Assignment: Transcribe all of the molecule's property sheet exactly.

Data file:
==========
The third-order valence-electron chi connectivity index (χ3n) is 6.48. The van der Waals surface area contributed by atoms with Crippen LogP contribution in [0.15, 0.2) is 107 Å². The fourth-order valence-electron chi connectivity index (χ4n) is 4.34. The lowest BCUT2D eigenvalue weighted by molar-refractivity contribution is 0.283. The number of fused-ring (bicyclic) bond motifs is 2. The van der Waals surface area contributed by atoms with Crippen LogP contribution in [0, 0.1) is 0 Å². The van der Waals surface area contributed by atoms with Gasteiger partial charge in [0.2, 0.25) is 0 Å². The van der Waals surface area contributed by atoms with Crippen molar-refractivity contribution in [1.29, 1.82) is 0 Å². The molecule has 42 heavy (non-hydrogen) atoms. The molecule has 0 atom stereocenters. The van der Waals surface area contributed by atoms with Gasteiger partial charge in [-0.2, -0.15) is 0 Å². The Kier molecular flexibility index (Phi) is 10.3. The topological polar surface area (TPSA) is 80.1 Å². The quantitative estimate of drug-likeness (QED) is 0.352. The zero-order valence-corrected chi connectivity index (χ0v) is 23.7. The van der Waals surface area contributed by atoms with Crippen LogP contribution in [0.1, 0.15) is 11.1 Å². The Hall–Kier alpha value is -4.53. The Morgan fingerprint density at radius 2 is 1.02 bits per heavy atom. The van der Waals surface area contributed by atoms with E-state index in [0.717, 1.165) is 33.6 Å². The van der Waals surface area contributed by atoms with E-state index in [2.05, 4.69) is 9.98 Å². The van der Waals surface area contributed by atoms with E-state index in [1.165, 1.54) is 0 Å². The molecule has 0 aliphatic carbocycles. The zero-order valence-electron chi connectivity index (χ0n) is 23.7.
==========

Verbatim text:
The third-order valence-electron chi connectivity index (χ3n) is 6.48. The van der Waals surface area contributed by atoms with Crippen LogP contribution in [0.15, 0.2) is 107 Å². The fourth-order valence-electron chi connectivity index (χ4n) is 4.34. The lowest BCUT2D eigenvalue weighted by molar-refractivity contribution is 0.283. The number of fused-ring (bicyclic) bond motifs is 2. The van der Waals surface area contributed by atoms with Crippen LogP contribution in [0, 0.1) is 0 Å². The van der Waals surface area contributed by atoms with Gasteiger partial charge in [0.2, 0.25) is 0 Å². The van der Waals surface area contributed by atoms with Crippen molar-refractivity contribution in [1.29, 1.82) is 0 Å². The molecule has 42 heavy (non-hydrogen) atoms. The molecule has 0 atom stereocenters. The van der Waals surface area contributed by atoms with Gasteiger partial charge in [-0.2, -0.15) is 0 Å². The Kier molecular flexibility index (Phi) is 10.3. The topological polar surface area (TPSA) is 80.1 Å². The quantitative estimate of drug-likeness (QED) is 0.352. The zero-order valence-corrected chi connectivity index (χ0v) is 23.7. The van der Waals surface area contributed by atoms with Crippen LogP contribution in [0.1, 0.15) is 11.1 Å². The Hall–Kier alpha value is -4.53. The Morgan fingerprint density at radius 2 is 1.02 bits per heavy atom. The van der Waals surface area contributed by atoms with E-state index in [0.717, 1.165) is 33.6 Å². The van der Waals surface area contributed by atoms with E-state index in [2.05, 4.69) is 9.98 Å². The van der Waals surface area contributed by atoms with E-state index in [1.165, 1.54) is 0 Å². The molecule has 0 aliphatic carbocycles. The zero-order valence-electron chi connectivity index (χ0n) is 23.7.